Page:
About the Smallholding
Millers Farm is set in Brains Green, a hamlet on the edge of the Statutory Forest of Dean in Gloucestershire. We manage the gardens, woodland, orchard and pasture using organic methods and permaculture design principles aiming to lead a sustainable way of life.
Since the derelict property was bought in 1994, all renovations to the house and barn have been done with sustainability in mind, using on-site Forest of Dean stone, locally grown green oak, reclaimed timber and roof tiles. Hemp and warmcell insulation and chemical free paints are used throughout. New outbuildings are of timber frame and clad construction, one with a turf roof. A compost toilet is used by campers. Dave coppices enough firewood, all grown on the farm, to supply the ceramic stove and woodburner in the house and the biomass boiler for the barn. Three large solar thermal panels supply hot water to both buildings, and PV panels have been installed to supply electricity. Rainwater from the roofs is harvested to use in the vegetable garden.
Sue’s interest in permaculture began when she moved to Millers Farm in 1994. Then in 1996 she went on a Permaculture Design course led by Jude and Michel Fanton at Ragmans Lane Farm. The layout of Millers Farm grew from the principles as they were taught at that time and, since then, has developed according to need and circumstances. The land has been divided into small fields and has a track running round the edge to minimise compaction. Each field has a gate onto the track. A Woodland Grant Scheme enabled the planting of about 500 mixed native broadleaf trees, adding to the piece of ancient woodland, tree lined brook banks and farm boundary. The new planting has increased the coppice areas and shelterbelts. Tamworth pigs and chickens helped to dig what became garden and geese grazed the orchard. Shetland sheep and a couple of Gloucester cows grazed the pasture with a working horse and an arab. For a few years, Sue sold meat and eggs. Then in 2001, the Foot and Mouth calamity struck, with an enforced slaughter of the Shetland flock, even though they tested negative, being within a 3km infected zone. Luckily, the pigs and cattle had just been sold on to unaffected areas. Since then, grazing is let to a local sheep farmer. Rotation round the fields means no worming, and following sheep with horses ensures even grazing.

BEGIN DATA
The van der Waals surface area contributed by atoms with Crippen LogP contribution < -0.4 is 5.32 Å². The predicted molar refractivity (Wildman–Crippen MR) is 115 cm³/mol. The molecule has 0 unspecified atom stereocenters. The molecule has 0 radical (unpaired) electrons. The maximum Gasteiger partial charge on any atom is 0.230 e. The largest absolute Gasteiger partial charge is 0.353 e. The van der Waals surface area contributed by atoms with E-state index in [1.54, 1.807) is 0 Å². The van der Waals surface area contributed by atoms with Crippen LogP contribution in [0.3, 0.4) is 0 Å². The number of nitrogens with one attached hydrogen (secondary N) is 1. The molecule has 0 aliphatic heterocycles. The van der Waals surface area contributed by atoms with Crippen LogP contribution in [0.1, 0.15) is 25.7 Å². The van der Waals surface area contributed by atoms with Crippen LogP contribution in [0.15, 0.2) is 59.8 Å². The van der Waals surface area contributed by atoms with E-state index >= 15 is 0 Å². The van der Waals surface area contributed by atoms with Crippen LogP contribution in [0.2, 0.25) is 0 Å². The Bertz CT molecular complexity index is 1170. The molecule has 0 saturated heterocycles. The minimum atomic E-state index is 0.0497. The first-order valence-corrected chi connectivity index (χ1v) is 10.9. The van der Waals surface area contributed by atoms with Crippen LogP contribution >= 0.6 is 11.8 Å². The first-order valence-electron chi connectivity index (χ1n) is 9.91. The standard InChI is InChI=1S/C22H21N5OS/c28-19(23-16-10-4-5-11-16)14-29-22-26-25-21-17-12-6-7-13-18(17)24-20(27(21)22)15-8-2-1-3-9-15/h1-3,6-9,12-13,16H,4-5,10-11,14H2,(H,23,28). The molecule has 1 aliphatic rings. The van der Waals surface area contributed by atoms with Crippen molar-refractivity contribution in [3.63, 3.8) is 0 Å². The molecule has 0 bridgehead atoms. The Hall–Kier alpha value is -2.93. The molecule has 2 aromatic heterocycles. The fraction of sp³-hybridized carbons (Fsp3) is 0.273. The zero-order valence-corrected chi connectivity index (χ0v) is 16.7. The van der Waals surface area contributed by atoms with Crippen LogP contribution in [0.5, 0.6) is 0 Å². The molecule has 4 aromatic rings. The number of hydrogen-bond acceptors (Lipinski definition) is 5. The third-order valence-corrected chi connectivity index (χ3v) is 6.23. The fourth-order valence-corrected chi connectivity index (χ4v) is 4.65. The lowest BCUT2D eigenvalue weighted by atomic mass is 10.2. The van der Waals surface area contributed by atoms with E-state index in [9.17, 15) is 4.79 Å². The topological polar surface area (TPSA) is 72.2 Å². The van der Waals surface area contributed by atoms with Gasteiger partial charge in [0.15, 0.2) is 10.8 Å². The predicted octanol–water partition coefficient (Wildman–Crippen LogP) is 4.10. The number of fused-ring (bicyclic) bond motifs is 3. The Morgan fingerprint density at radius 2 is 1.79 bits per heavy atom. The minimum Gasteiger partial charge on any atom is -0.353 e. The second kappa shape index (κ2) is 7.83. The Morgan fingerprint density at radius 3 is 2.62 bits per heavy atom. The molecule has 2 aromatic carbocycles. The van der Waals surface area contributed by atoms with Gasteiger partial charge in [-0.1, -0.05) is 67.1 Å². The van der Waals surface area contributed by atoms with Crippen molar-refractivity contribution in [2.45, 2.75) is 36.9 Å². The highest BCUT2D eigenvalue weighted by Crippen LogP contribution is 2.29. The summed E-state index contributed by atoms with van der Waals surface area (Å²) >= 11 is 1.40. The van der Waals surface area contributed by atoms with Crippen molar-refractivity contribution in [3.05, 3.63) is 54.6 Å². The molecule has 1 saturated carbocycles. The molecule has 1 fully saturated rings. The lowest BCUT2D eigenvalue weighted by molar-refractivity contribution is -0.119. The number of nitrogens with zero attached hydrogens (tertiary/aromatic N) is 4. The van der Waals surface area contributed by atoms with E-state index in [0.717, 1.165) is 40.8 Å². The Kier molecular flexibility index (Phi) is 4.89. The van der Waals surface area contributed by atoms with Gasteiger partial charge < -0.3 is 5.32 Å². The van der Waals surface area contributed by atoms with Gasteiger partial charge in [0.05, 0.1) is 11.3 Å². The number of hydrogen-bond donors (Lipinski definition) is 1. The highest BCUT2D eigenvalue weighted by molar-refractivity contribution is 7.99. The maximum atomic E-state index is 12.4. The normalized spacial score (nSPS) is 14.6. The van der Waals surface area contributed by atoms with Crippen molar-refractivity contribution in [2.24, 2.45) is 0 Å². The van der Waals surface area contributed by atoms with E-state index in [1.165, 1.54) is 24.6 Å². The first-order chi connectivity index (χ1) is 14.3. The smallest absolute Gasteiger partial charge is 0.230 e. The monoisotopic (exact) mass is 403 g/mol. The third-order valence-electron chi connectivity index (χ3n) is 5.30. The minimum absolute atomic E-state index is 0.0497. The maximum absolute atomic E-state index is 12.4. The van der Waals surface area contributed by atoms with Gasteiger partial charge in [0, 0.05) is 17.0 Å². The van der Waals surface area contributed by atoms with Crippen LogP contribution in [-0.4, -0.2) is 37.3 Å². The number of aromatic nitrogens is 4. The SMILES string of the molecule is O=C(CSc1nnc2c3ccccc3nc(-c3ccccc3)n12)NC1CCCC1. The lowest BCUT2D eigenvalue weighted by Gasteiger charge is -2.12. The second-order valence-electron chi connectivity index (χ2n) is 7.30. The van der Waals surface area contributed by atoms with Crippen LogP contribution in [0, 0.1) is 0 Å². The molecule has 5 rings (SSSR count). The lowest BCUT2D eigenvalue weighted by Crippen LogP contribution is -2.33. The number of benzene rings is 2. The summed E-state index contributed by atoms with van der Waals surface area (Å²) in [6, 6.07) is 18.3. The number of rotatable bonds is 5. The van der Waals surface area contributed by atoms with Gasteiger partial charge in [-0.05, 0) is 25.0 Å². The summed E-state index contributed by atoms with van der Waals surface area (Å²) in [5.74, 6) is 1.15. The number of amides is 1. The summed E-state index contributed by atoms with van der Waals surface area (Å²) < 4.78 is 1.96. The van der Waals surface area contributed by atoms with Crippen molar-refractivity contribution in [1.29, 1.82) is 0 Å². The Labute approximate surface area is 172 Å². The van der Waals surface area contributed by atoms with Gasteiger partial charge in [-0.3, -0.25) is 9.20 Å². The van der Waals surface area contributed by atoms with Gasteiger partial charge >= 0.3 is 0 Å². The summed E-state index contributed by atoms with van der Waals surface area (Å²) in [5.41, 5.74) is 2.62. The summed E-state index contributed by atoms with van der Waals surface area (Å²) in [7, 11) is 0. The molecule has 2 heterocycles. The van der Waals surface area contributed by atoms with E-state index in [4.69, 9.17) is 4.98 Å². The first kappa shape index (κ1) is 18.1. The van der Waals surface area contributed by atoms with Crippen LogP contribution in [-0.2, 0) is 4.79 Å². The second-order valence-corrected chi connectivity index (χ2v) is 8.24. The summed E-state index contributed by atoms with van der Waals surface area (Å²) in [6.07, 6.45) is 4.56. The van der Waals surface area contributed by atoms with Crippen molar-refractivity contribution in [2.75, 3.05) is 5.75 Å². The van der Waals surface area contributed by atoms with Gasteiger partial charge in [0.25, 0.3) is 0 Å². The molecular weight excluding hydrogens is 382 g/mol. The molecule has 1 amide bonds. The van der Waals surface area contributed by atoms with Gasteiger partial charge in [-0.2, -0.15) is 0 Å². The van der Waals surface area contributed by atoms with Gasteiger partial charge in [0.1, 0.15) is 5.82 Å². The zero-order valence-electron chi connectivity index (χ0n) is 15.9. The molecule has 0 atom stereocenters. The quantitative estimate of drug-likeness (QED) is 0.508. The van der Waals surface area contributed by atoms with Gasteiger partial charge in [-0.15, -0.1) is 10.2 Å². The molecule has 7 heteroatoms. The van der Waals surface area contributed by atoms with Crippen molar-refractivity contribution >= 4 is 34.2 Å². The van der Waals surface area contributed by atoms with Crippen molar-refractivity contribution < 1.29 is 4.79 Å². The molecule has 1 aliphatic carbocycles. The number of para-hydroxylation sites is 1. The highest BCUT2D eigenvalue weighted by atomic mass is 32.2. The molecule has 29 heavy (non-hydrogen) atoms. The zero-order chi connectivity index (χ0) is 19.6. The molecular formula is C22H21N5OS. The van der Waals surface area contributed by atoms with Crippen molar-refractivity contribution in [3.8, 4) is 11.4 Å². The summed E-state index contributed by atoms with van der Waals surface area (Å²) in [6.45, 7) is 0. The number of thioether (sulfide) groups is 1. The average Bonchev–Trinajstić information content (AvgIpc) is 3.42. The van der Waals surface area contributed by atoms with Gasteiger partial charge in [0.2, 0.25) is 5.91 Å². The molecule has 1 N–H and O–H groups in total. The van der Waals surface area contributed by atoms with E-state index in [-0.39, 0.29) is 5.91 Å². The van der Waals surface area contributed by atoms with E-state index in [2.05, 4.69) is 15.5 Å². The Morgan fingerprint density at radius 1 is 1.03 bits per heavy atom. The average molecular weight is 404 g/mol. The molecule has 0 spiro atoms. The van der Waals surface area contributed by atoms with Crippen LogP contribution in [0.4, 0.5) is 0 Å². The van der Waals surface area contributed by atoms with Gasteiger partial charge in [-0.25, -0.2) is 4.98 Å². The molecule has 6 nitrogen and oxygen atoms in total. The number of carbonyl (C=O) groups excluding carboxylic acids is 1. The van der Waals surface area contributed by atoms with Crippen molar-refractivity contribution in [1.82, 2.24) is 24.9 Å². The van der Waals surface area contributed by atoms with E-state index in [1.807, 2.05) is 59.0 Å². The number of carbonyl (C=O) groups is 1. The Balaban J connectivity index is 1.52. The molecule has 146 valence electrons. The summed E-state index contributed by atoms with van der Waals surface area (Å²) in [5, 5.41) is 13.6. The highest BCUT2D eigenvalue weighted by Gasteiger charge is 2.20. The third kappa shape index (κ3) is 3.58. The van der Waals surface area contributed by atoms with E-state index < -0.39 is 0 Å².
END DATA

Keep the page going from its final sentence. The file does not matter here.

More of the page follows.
Together, Dave and Sue spent the spring of 2009 with Patrick Whitefield at Ragmans Lane Farm on his Sustainable Land Use course, a hugely inspiring and informative experience. The course covers all aspects of land management, including permaculture and lasts for nearly 3 months. For Sue, the updated permaculture module was especially helpful. Inevitably, the course has thrown previous plans into the air and new plans about food production, woodland management and orchards are being hatched as we write.
In the garden, a variety of vegetables and soft fruit are grown in raised beds and polytunnels, ensuring all year round crops. Compost and manure from chickens, geese, sheep and horses maintain fertility organically. Several varieties of top fruit, edible berries and nuts are grown and a larger fruit and nut orchard is planned. Production has increased year on year, despite mixed weather, thanks to Jo Newton's teaching on the SLU course.
Large oaks, small-leaved lime and alder grow along the boundaries of the farm and Forge Brook which runs through the valley from Soudley to Blakeney. In spring wild daffodils cover the lower fields, with ransoms and bluebells in the 2 acres of woodland. Ash, hazel, sweet chestnut, alder and willow are coppiced for firewood and fence posts.
Dave keeps bees, maintaining around 10 hives and producing large amounts of honey. His interest in bees stemmed at first from a search for a supply of wax for his bronze cast sculpture. Sue rides her horse in the forest and is breaking a Welsh Mountain pony to harness to haul firewood and hay around the farm.